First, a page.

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In order not to create the wrong impression with the Israeli Government that above represents a change regarding the opposition to land-snatch in the West Bank, we are obligated to post s well another article of the EUobserver of today:


Germany leads EU rebuke on Israeli land snatch.

By ANDREW RETTMAN

BRUSSELS, February 9, 2017

Germany and France have spoken out in strident terms against Israel’s plan to confiscate privately-owned Palestinian land by legalising settler outposts.
“The confidence we had in the Israeli government’s commitment to the two-state solution has been profoundly shaken,” the German foreign ministry said on Wednesday (8 February).

Jewish settlers create illegal outposts under the protection of Israeli soldiers (Photo: Rosie Gabrielle)

It said that those people in Germany who felt friendly toward Israel had been “disappointed” and urged it to restore its “credibility” by restating its promise to establish a future Palestinian state alongside Israel and to “underpin this with practical steps”.

It added that such a promise was also needed because members of the right-wing Israeli coalition had “openly called for the annexation of parts of the West Bank and are preparing bills to this end.”

^^

The French foreign minister, Jean-Marc Ayrault, and its ambassador to Israel, Helene Le Gal, also spoke out.

“I call on Israel to respect its international obligations and rescind the [settler outpost] law,” Ayrault said, adding that it “could exacerbate tensions in the region.”

Le Gal said: “The international community is wondering if they should trust Israel when Israel is saying that [it] is ready for discussion with … the Palestinians, and to reach an agreement on the two-state solution.”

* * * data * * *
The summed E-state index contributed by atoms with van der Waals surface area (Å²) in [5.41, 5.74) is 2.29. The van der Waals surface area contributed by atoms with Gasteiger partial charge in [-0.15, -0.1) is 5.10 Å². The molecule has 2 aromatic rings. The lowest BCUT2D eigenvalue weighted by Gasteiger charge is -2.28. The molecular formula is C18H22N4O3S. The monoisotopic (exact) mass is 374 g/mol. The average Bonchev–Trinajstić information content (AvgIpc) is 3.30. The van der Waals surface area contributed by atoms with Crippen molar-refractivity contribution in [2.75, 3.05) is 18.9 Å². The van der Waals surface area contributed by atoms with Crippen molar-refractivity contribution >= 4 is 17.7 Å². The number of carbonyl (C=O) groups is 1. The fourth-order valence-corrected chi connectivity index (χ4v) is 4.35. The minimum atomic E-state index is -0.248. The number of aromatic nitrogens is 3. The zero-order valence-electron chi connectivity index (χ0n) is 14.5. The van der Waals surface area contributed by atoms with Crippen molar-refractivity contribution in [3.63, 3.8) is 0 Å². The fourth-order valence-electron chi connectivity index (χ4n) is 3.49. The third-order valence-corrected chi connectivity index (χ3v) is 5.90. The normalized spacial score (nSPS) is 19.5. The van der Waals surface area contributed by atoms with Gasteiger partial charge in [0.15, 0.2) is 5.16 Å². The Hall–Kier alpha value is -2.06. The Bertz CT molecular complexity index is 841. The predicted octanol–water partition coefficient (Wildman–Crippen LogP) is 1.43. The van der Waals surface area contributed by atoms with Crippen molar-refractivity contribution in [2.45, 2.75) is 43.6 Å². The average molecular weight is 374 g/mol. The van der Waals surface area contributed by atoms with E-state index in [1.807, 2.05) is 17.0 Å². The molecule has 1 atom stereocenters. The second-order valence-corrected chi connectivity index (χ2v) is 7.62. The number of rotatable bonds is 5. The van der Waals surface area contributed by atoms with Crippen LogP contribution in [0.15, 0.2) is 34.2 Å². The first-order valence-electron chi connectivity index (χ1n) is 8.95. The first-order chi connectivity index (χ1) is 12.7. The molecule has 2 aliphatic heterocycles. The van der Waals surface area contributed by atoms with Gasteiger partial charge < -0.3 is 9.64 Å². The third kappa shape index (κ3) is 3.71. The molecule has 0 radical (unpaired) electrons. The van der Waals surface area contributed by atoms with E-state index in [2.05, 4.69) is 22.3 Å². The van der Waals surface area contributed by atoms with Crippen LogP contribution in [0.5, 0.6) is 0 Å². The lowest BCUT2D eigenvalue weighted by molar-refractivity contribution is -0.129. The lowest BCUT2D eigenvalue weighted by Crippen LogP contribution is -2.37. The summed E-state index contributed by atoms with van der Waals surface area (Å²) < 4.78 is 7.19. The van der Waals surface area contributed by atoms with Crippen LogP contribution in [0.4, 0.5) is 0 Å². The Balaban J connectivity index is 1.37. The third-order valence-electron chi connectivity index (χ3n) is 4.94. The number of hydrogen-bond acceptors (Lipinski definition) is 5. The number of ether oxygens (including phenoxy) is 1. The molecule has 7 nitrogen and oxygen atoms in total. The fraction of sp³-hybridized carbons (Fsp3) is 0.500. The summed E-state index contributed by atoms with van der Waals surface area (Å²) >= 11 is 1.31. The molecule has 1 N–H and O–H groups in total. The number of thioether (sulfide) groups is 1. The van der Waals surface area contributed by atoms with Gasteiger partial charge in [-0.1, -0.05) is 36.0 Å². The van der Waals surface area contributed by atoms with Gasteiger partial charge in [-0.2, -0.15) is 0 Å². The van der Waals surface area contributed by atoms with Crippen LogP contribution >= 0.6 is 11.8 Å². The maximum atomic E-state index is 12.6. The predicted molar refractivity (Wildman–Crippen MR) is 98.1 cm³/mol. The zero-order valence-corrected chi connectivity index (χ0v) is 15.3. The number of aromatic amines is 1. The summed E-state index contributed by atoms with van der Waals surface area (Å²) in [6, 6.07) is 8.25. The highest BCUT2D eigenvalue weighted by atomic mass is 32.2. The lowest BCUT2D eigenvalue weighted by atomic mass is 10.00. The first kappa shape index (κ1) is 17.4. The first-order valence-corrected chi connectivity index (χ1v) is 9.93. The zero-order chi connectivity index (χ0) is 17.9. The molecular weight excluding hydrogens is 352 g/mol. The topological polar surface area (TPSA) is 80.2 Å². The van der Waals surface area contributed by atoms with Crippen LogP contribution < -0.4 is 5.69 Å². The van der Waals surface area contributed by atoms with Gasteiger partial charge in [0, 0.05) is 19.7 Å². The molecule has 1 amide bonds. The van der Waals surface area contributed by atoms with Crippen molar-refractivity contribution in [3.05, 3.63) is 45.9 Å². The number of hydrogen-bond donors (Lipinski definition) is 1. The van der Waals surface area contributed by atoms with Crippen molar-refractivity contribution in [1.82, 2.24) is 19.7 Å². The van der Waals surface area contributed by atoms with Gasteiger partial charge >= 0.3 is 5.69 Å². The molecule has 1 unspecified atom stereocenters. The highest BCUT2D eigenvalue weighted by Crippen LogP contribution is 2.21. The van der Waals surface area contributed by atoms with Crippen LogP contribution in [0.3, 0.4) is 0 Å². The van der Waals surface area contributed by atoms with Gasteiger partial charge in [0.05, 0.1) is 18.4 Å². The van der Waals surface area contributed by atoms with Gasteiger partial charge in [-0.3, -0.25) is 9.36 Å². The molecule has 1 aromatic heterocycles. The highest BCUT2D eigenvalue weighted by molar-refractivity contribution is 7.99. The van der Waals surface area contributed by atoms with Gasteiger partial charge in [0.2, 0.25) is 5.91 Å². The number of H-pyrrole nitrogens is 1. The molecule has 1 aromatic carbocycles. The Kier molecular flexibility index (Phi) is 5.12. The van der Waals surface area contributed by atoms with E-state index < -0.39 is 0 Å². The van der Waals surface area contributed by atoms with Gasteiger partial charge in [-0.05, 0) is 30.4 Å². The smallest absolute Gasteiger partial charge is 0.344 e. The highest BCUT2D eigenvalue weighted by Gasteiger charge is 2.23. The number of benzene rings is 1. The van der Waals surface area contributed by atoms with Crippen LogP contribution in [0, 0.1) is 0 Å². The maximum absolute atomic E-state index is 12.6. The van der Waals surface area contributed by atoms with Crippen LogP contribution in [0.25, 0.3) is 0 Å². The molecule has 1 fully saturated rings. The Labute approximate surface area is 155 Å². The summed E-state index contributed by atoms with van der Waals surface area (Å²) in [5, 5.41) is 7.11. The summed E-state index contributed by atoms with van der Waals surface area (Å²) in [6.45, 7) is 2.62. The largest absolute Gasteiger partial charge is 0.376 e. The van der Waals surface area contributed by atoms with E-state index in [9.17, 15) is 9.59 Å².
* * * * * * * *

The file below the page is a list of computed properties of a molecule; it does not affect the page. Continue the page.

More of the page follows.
She said the fact that Israel planned to financially compensate the Palestinian landowners did not make it any better.

^^

“If there is an agreement, of course, that these settlement blocs are within Israel, then of course there is no problem. But there is no discussion. It’s only Israel who decides,” she said.

^^


Israel on Tuesday passed a law to retroactively legalise 3,900 outposts.

Outposts, unlike settlements, are private initiatives by Jewish settler groups who pitch camp on Palestinian land protected by Israeli soldiers and claim it for their own on Biblical grounds.

In January, Israel also announced plans to build 6,000 new official settler homes in East Jerusalem and the West Bank in a decision that also flouted international law and drew foreign rebukes.

A European diplomatic source told EUobserver that Israeli prime minister Benjamin Netanyahu had been emboldened by the election of Donald Trump, a pro-Israeli hawk, in the US and that he was also using the settlement controversy to distract media attention from a corruption affair that could see him lose power.


The US has stayed silent on his actions.

^^
New German attitude:

France is an outspoken critic of Israel and has even warned that it would unilaterally recognise Palestine if it lost faith in the peace process.

^^

The strong statement by Germany, which has in the past shied away from criticising Israel due to Germany’s Holocaust-era crimes, was a new development, however.

The UK, which has been trying to curry favour with the Trump, and the Czech Republic, formerly a staunch Israeli ally, also attacked the outpost law.

^^

The legalisation “damages Israel’s standing with its international partners”, Tobias Ellwood, British minister for the Middle East said.

The EU foreign service was the first to react, already on Tuesday, saying that the outpost law “entrenched … a one-state reality”.

EU foreign relations chief Federica Mogherini had planned to hold a summit with Netanyahu on 28 February, but EU foreign ministers, meeting in Brussels on Monday quietly decided to postpone the initiative due to the earlier announcement on the 6,000 settler homes.

^^

Speaking to EUobserver in an interview over the weekend, Saeb Erekat, the secretary general of the Palestinian Liberation Organisation, said the EU’s verbal rebukes had little meaning unless they were backed up by sanctions, such as banning exports of settler products.

“Lack of accountability, impunity, is what provides the Israeli government with enough confidence to move ahead with its plan to bury the prospects of the two-state solution,” he said. “The Netanyahu administration knows that no action will be taken,” he said.